I.J.L.R.G is a print Journal under the Chief patron of Hon. Justice K.N Saikia, Former Judge Supreme Court of India, Dr. Hon. Justice Malimath, Former Chief Justice Karnataka and Kerala High Court, Prof. (Dr.) M.P.Singh, Chancellor Central University, Haryana, Prof. (Dr.) Gurjeet Singh, Founder Vice-Chancellor N.L.U.J.A Assam, Prof. (Dr.) Faizan Mustaffa, V.C NALSAR Hyderabad, Prof. Shamnad Basheer and other luminaries from the legal fraternity.
Call for Papers
International Journal of Legal Research and Governance (IJLRG), ISSN 2394-7829 is a quarterly double blind peer reviewed journal. We look forward for submissions from members of the Bar, Bench and the academia. Submissions can be in the form of long articles, short articles, case comments, legislative notes and book reviews.
The last date for submission of papers is 5th September, 2016.
Nature of Contributions
1. Articles: An article must conduct a complete analysis of the area of law, which the author seeks to highlight. It must contain a comprehensive study of the existing law, indicating the lacunae therein, and must contain an attempt to suggest possible changes which can address the said lacunae. An article should be between 4,000-5,000 words.
2. Essays: An essay is more adventurous as it challenges challenging existing paradigms/norms and provides a fresh outlook to common problems. It is strongly recommended that essays be considerably more concise than articles, in terms of scope and conceptualization. An essay is thus advised to be between 3,000-5,000 words.
3. Notes: A note is a relatively concise form of an argument advanced by the author. The focus of a note should be on a relatively new debate or controversy regarding the interpretation or implementation in the law. Notes shall primarily highlight contemporary issues, which need to be addressed, and the authors are expected to offer a solution. The maximum word limit for a manuscript in the form of note is 2,500 words.
4. Comments: A comment is where the author may decide to critique any recent/landmark judicial pronouncement or any recent legislation or bill before the Parliament or State Legislature. The word limit for a comment is 2,500 words.
1. Word Limit: As has already been indicated, the maximum word limit for articles and essays is 5,000 words (exclusive of footnotes) whereas that for notes and comments is 2,500 words (exclusive of footnotes).
2. Citation Format: The citation format to be used is The Bluebook (19th ed.). In keeping with the same, speaking footnotes are discouraged.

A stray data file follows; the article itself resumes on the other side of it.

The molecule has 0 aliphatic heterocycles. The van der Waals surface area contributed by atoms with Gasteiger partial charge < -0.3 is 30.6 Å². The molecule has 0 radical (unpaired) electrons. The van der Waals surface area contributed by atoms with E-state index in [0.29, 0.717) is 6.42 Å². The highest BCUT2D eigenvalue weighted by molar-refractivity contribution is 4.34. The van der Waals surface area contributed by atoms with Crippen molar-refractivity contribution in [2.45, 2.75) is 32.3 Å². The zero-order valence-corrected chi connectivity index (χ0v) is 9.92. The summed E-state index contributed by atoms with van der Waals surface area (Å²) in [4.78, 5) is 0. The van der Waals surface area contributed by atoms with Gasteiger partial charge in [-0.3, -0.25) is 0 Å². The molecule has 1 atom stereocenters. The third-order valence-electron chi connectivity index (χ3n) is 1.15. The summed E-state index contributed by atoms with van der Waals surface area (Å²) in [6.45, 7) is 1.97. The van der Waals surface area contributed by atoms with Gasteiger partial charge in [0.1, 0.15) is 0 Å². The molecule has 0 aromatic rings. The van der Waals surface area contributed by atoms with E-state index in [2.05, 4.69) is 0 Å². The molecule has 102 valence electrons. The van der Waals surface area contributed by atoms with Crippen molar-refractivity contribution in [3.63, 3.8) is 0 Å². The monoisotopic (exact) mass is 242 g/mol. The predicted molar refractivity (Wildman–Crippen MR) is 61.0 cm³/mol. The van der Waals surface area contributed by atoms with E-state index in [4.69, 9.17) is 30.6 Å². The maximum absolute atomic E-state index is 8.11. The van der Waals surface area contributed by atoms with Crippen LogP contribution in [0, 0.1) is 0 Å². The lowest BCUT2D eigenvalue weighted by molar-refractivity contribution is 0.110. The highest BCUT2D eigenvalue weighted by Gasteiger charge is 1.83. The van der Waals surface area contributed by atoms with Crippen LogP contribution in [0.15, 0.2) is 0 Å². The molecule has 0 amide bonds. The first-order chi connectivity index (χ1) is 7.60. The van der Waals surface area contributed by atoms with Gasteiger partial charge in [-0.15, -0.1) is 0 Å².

3. Abstract: Every submission should be accompanied by an abstract of not more than 350 words describing the relevant conclusions drawn in the manuscript. Please note that there is no requirement of prior submission of abstract as the selection of the paper for publication shall be on the full manuscript. The abstract shall serve merely to help the Editorial Board in its review process.
4. Biographical Information of Authors: A separate document with biographical information of the authors must also be attached including the following details: Name, E mail address, Postal Address, Name and Address of Institution, Course (if applicable), Academic Year.
As per the International Journal of Legal Research and Governance Policy on Academic Misconduct, "plagiarism" means failure to acknowledge ideas or phrases from another source. Such source is not limited to published text. Acknowledgement of others work is expected even if the source was a discussion (whether oral or written) with another person, or use of materials on the internet.
1. Multiple submissions are not allowed: Multiple Submission means submitting the same, or largely the same, piece of work in more than one journal or competition, without written permission from the instructors involved and or recycling of any part of a previously written piece of work whether or not published without appropriate reference to their your own prior work. Prior permission shall be required if the recycled work forms more than 5% of the new work.
2. Misrepresenting work: Misrepresenting work prepared by another as one’s own means submitting work that has been prepared by someone else (whether for payment or not) as one’s own work. This would include instances where excessive help is taken from another person such that the assessment objective and intention of the assignment/ exercise is frustrated.
Note: It is assumed that work submitted is represented as being authored by the person on whose behalf it is submitted. Falsification of Work Product is falsifying, concocting or misrepresenting of data, statistics, or other observations/ information.
All submissions should be made electronically at email@example.com